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Ventilatory Function and Continuous High Thoracic Epidural Administration of Bupivacaine with Sufentanil Intravenously or Epidurally: A Double-blind Comparison
  1. Johannes B.M. Harbers, M.D.*,
  2. Hans Folgering, M.D., PH.D.,
  3. Mathieu J.M. Gielen, M.D., PH.D.**,
  4. Marcel A.W.M. Hasenbos, M.D., PH.D.**,
  5. Ris Dirksen, M.D., PH.D.** and
  6. Cees Gort, M.D.*
  1. From the Institute for Anesthesiology and Department of Pulmonology, St. Radboud Hospital, University of Nijmegen, The Netherlands
  2. *Registrar
  3. **Consultant Anesthetist
  4. Pulmonary Physiologist


Variables of ventilation were obtained preoperatively and during the first two postoperative days in 28 patients after thoracic surgery. All patients received 0.5% bupivacaine with epinephrine, 5 μg·ml−1 (5-10 ml), through an epidural catheter at the thoracic level supplemented by light general anesthesia. One hour after the initial dose of bupivacaine, patients were randomly allocated to one of two groups: an epidural (EP) sufentanil and an intravenous (IV) sufentanil group. Both groups received 0.125% bupivacaine via continuous epidural infusion postoperatively for three days. In addition, the EP group received 0.83 μg · ml−1 sufentanil added to the epidural infusion of 5-10 ml · hour−1, while the IV group received an identical dose of sufentanil via continuous intravenous infusion of 5-10 ml · hour−1. The ventilatory response to 5% CO2 was analyzed preoperatively and on postoperative Days 1 and 2. No significant depression in ventilatory response to CO2 could be detected by measurement of minute ventilation and mouth occlusion pressure at 100 milliseconds (P0.1). Pain measurement was assessed by blinded observers using the Inverse Visual Analog Scale, where 0 signifies most pain and 10 signifies least pain. The mean scores were above 7 in both groups and were attained at similar analgesic requirements. The incidence of side effects was not different. Only the initial mean sufentanil plasma levels in patients of the IV group were higher than those of the EP group. This study shows that the variables of ventilation were not affected by sufentanil administered via the epidural or the intravenous route, and that both techniques provided excellent pain relief when employed to supplement low-dose 0.125% bupivacaine epidurally.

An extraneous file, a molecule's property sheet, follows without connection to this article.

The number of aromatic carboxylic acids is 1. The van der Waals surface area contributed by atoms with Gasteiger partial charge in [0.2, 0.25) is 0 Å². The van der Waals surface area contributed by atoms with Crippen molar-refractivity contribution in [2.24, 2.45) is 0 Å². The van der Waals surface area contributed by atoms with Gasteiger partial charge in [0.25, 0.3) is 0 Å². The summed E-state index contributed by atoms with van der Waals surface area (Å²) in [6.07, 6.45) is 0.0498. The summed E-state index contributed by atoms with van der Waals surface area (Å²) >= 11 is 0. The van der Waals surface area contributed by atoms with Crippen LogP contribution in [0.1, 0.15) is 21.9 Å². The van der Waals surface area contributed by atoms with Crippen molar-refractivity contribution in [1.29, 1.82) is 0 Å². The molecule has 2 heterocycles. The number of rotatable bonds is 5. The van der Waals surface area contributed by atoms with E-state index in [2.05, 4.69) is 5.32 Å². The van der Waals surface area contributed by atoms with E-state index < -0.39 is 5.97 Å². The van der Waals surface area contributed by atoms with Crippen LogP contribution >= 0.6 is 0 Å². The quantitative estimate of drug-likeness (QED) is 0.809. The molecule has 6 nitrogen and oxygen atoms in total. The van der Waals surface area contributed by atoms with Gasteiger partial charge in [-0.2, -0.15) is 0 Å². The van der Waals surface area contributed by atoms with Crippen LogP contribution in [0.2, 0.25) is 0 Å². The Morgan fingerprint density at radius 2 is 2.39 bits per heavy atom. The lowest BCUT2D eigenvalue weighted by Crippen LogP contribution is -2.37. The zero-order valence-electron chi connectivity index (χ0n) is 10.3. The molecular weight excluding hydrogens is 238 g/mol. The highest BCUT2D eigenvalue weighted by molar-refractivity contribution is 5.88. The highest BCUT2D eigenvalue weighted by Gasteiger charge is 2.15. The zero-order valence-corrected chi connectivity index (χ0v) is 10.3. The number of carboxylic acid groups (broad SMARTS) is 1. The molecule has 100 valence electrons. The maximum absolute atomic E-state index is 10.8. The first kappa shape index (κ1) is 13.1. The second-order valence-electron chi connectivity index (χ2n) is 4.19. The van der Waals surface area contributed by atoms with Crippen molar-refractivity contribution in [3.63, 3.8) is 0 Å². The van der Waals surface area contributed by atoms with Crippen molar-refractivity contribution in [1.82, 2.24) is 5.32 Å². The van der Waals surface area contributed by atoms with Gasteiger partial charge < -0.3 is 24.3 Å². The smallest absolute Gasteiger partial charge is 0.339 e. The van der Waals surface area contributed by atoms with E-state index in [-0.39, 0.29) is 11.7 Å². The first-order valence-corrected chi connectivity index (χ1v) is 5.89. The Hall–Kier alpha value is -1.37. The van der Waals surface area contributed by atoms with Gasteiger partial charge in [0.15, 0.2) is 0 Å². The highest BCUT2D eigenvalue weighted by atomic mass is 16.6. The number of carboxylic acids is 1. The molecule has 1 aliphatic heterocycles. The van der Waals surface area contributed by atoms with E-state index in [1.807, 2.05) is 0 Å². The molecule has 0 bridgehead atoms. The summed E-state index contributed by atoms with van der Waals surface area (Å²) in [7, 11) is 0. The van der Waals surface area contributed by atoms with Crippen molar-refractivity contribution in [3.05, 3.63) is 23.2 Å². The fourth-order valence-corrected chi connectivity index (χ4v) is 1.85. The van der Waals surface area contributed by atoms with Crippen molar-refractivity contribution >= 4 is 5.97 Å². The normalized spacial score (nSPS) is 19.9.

• Epidural analgesia
  • epidural sufentanil
  • thoracic surgery
  • pharmacokinetics
  • sufentanil
  • control of breathing
  • ventilatory response to CO2

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